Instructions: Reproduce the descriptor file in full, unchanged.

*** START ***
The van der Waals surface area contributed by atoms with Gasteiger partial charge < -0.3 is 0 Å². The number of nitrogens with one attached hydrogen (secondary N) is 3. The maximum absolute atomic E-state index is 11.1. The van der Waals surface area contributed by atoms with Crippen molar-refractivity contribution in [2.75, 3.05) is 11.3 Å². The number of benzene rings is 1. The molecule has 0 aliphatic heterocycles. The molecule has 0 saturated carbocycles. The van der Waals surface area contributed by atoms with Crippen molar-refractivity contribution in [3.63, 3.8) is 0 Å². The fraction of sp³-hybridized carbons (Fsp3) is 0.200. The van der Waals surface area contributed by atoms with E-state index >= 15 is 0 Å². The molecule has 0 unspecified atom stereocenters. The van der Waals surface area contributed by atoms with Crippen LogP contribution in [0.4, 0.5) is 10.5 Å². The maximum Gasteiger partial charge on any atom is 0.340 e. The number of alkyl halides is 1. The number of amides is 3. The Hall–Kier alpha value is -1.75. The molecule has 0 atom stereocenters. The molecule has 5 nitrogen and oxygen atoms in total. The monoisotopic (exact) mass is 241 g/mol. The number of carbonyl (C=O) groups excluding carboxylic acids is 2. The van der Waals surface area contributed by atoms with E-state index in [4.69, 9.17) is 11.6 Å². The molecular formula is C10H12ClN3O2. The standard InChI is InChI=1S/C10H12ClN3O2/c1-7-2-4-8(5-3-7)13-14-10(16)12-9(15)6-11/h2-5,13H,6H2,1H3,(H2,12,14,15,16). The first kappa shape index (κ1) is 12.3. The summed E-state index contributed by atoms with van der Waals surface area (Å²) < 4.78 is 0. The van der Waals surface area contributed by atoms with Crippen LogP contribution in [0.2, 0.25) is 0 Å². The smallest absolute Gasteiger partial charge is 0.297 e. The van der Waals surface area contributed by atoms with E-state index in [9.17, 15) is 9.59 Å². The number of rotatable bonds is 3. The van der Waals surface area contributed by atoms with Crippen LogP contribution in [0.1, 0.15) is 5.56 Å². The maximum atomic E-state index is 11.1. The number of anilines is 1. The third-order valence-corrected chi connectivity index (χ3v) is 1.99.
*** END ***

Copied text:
The van der Waals surface area contributed by atoms with Gasteiger partial charge < -0.3 is 0 Å². The number of nitrogens with one attached hydrogen (secondary N) is 3. The maximum absolute atomic E-state index is 11.1. The van der Waals surface area contributed by atoms with Crippen molar-refractivity contribution in [2.75, 3.05) is 11.3 Å². The number of benzene rings is 1. The molecule has 0 aliphatic heterocycles. The molecule has 0 saturated carbocycles. The van der Waals surface area contributed by atoms with Crippen molar-refractivity contribution in [3.63, 3.8) is 0 Å². The fraction of sp³-hybridized carbons (Fsp3) is 0.200. The van der Waals surface area contributed by atoms with E-state index >= 15 is 0 Å². The molecule has 0 unspecified atom stereocenters. The van der Waals surface area contributed by atoms with Crippen LogP contribution in [0.4, 0.5) is 10.5 Å². The maximum Gasteiger partial charge on any atom is 0.340 e. The number of alkyl halides is 1. The number of amides is 3. The Hall–Kier alpha value is -1.75. The molecule has 0 atom stereocenters. The molecule has 5 nitrogen and oxygen atoms in total. The monoisotopic (exact) mass is 241 g/mol. The number of carbonyl (C=O) groups excluding carboxylic acids is 2. The van der Waals surface area contributed by atoms with E-state index in [4.69, 9.17) is 11.6 Å². The molecular formula is C10H12ClN3O2. The standard InChI is InChI=1S/C10H12ClN3O2/c1-7-2-4-8(5-3-7)13-14-10(16)12-9(15)6-11/h2-5,13H,6H2,1H3,(H2,12,14,15,16). The first kappa shape index (κ1) is 12.3. The summed E-state index contributed by atoms with van der Waals surface area (Å²) < 4.78 is 0. The van der Waals surface area contributed by atoms with Crippen LogP contribution in [0.2, 0.25) is 0 Å². The smallest absolute Gasteiger partial charge is 0.297 e. The van der Waals surface area contributed by atoms with E-state index in [9.17, 15) is 9.59 Å². The number of rotatable bonds is 3. The van der Waals surface area contributed by atoms with Crippen LogP contribution in [0.1, 0.15) is 5.56 Å². The maximum atomic E-state index is 11.1. The number of anilines is 1. The third-order valence-corrected chi connectivity index (χ3v) is 1.99.